Superintendent of Schools Carlos Colley reported last Wednesday that readings in only two rooms now exceed the federal Environmental Protection Agency’s acceptable standard of 300 nano grams per cubic meter for the known carcinogen.
In September, tests revealed that airborne PCBs exceeded the EPA standard in nine rooms at the school.
Air in the two rooms still in violation has improved somewhat but still does not meet standards, Dr. Colley said.
A second floor guidance office that is not now being used improved from 630 nano grams per cubic meter to 530. Room 255, a storage room, improved from 640 nano grams to 600.
At the special meeting, the superintendent told the school committee that the entire school is cleaned on a two-week cycle. The worst reading, he said, were in areas that had gone the longest without cleaning.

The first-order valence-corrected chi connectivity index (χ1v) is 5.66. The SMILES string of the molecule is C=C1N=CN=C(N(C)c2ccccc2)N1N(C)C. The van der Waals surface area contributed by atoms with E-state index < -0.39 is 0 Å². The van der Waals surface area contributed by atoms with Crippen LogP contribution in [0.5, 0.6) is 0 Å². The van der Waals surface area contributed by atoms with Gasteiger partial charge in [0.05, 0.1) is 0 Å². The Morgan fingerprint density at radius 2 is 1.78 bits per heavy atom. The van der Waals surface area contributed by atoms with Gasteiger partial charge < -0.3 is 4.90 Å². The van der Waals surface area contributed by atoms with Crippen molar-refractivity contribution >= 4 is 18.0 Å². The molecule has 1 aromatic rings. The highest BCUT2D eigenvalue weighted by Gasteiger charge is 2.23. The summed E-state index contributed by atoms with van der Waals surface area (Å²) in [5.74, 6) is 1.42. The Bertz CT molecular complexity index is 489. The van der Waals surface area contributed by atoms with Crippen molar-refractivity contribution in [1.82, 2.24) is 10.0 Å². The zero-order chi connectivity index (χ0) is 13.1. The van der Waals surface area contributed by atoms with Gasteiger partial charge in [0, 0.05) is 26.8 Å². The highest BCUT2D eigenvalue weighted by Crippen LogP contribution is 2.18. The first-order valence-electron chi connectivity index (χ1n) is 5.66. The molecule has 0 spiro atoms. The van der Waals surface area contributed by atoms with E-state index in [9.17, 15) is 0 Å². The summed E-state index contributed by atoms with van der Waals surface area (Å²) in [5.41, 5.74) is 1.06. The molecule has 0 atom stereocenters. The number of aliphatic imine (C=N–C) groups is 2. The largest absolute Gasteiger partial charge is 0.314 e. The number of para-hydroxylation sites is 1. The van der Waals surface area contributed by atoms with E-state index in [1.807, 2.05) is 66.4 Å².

Supt. Colley said that the testing will continue and added that no students or staff spend time in the rooms with high readings.
The Westport Board of Selectmen recently signed a voter-approved a 19-year loan for $4.3 million to pay for PCB removal and unrelated green repair work at the middle school.
The 19-year loan has an annual average interest rate of 2.78 percent with interest expected to total over $1 million.
In the middle school, the substance was found during the summer of 2011 in window caulk that subsequently leached into surrounding masonry over the years and eventually into the air inside the school. PCBs were also round in the glue used to secure roof panels at the school.
That caulking work apparently dates back to the 1970s before the use of PCBs was banned in 1979.
The town spent around $3.4 million removing and replacing all known caulk and sealants containing PCBs and also replaced masonry near contaminated windows.